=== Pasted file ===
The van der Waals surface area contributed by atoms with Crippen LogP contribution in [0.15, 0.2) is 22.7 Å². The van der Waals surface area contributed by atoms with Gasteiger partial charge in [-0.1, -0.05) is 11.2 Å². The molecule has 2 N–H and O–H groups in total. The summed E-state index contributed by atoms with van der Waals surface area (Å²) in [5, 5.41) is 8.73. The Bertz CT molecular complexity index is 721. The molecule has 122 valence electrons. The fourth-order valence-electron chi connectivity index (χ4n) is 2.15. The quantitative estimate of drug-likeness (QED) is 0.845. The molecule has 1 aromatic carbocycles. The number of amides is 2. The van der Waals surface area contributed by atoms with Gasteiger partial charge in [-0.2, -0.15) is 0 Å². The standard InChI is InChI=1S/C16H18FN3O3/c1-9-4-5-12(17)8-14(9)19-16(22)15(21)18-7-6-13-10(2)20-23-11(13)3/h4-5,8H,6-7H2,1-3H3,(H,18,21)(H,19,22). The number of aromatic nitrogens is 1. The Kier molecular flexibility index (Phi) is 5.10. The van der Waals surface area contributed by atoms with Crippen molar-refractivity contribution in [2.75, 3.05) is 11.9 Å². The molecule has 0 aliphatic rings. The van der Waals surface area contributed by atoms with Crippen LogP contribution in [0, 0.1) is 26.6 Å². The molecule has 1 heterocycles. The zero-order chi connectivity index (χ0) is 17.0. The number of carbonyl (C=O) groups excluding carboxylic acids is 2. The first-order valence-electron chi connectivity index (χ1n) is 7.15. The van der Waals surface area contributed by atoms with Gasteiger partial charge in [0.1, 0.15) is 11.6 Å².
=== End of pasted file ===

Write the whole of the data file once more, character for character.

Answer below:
The van der Waals surface area contributed by atoms with Crippen LogP contribution in [0.15, 0.2) is 22.7 Å². The van der Waals surface area contributed by atoms with Gasteiger partial charge in [-0.1, -0.05) is 11.2 Å². The molecule has 2 N–H and O–H groups in total. The summed E-state index contributed by atoms with van der Waals surface area (Å²) in [5, 5.41) is 8.73. The Bertz CT molecular complexity index is 721. The molecule has 122 valence electrons. The fourth-order valence-electron chi connectivity index (χ4n) is 2.15. The quantitative estimate of drug-likeness (QED) is 0.845. The molecule has 1 aromatic carbocycles. The number of amides is 2. The van der Waals surface area contributed by atoms with Gasteiger partial charge in [-0.2, -0.15) is 0 Å². The standard InChI is InChI=1S/C16H18FN3O3/c1-9-4-5-12(17)8-14(9)19-16(22)15(21)18-7-6-13-10(2)20-23-11(13)3/h4-5,8H,6-7H2,1-3H3,(H,18,21)(H,19,22). The number of aromatic nitrogens is 1. The Kier molecular flexibility index (Phi) is 5.10. The van der Waals surface area contributed by atoms with Crippen molar-refractivity contribution in [2.75, 3.05) is 11.9 Å². The molecule has 0 aliphatic rings. The van der Waals surface area contributed by atoms with Crippen LogP contribution in [0, 0.1) is 26.6 Å². The molecule has 1 heterocycles. The zero-order chi connectivity index (χ0) is 17.0. The number of carbonyl (C=O) groups excluding carboxylic acids is 2. The first-order valence-electron chi connectivity index (χ1n) is 7.15. The van der Waals surface area contributed by atoms with Gasteiger partial charge in [0.1, 0.15) is 11.6 Å².